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Sunday, 16 July 2017

Movie Review: To Wong Foo, Thanks for Everything! Julie Newmar (1995)


A culture clash comedy drama, To Wong Foo, Thanks for Everything! Julie Newmar goes for road trip laughs but rarely shifts out of neutral and runs out of gas early.

In New York City drag queens Noxeema Jackson (Wesley Snipes) and Vida Boheme (Patrick Swayze) are declared joint winners of a beauty contest. Their prize is a trip to Hollywood to compete in a national event. Before they depart Vida takes pity on Chi-Chi Rodriguez (John Leguizamo), a less confidant contestant, and the trio buy an old Cadillac and embark on a cross-country road trip. On the backroads of the hinterlands they tangle with bigoted Sheriff Dollard (Chris Penn) before their car breaks down and they are rescued by Bobby Ray (Jason London), a young man who provides a ride to his tiny community of Snydersville.

As they await car repairs, they get to know the locals, including innkeeper Carol Ann (Stockard Channing), who is suffering abuse by her husband Virgil (Arliss Howard), a mechanic and tow truck driver. Meanwhile a group of thuggish men threaten to rape Chi-Chi, who falls in love with Bobby Ray. The drag queens do what they can to help the community, including working with Beatrice (Blythe Danner) and other women to organize the annual Strawberry Social event.

Directed by Beeban Kidron and written by Douglas Beane, To Wong Foo must have looked good on paper: transform three macho male movie stars covering three ethnicities into drag queens, stuff them into a car and wait for riotous laughs to ensue. It never really works. While the costumes and makeup are brilliant and the men do their part in the acting department, the script is a limp exercise in contrived situations drawing on basic stereotypes exploiting the urban-rural divide.

With weak character development and the flimsiest of backgrounds afforded to Noxeema, Vida and Chi-Chi, the film defaults to a rather condescending story of three sophisticated urbanites invading a backwards rural community to make it better. Everything about Snydersville is in need of rescue, from spousal abuse to several sub-plots of awkward or unrequited love, plus the old lady who is thought to be mute but really just needs someone to talk to about old movies. And they are all threatened by the seemingly parentless local sneering hoodlums who have nothing else to do except rape and pillage.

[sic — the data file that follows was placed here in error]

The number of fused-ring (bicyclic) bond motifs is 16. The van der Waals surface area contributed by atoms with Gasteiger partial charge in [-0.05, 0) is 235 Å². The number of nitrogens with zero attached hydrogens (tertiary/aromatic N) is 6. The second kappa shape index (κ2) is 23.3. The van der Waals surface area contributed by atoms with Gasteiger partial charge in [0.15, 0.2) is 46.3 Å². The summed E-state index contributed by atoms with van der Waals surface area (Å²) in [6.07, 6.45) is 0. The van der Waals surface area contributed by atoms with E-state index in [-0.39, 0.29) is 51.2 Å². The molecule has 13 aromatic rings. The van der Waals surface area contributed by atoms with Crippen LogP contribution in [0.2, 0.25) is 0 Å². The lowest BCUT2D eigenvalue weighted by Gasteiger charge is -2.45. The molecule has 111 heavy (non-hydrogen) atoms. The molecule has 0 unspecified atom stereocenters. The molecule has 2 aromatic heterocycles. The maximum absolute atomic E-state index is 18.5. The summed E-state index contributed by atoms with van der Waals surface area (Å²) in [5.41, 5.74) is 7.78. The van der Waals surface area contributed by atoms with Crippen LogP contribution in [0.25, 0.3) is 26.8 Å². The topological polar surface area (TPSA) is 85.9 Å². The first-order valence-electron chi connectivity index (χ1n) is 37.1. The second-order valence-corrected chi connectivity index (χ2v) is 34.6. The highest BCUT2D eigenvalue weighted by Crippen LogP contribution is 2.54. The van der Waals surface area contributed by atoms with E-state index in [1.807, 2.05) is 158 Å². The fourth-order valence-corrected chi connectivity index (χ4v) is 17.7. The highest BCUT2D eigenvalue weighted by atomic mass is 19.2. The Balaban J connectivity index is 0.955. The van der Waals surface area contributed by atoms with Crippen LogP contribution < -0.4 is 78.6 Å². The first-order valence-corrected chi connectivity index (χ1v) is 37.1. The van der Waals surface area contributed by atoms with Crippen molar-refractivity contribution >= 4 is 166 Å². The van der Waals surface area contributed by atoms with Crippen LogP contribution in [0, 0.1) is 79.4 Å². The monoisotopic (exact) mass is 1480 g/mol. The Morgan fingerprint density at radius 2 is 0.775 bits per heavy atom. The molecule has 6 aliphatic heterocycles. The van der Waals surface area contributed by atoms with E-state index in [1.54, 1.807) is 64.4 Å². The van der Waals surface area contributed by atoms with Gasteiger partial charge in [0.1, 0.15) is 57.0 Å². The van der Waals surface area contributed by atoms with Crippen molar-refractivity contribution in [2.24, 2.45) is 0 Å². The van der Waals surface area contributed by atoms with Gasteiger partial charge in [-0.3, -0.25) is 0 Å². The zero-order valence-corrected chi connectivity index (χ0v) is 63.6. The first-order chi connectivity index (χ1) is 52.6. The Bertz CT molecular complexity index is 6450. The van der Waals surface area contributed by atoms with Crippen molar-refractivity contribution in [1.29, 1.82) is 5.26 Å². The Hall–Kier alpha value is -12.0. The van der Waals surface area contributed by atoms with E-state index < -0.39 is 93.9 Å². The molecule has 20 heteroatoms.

Of course none of the locals are smart enough to notice that Noxeema, Vida and Chi-Chi are guys in women's clothing, and the drag queens set about to make everything better, because they know best how to fix all that ails small town USA. Once the film falls into the trap of its own making there is nothing to do except tediously await the obvious climax featuring the awakening of the great unwashed among the ramshackle structures that pass for a town.

Despite the weak material Swayze and Leguizamo do a fine job as drag queens. Snipes is over the top both in terms of looks and behaviour, his Noxeema Jackson reduced for long stretches to sideline quips. Robin Williams contributes an uncredited single-scene appearance.

The movie's title is derived from a signed memorabilia photo of actress Julie Newmar. The photo, the signature and the title have next to nothing to do with the film other than add to the general sense of clumsiness. To Wong Foo, Thanks for Everything! Julie Newmar gets the fashion right, but everything else is a shambles.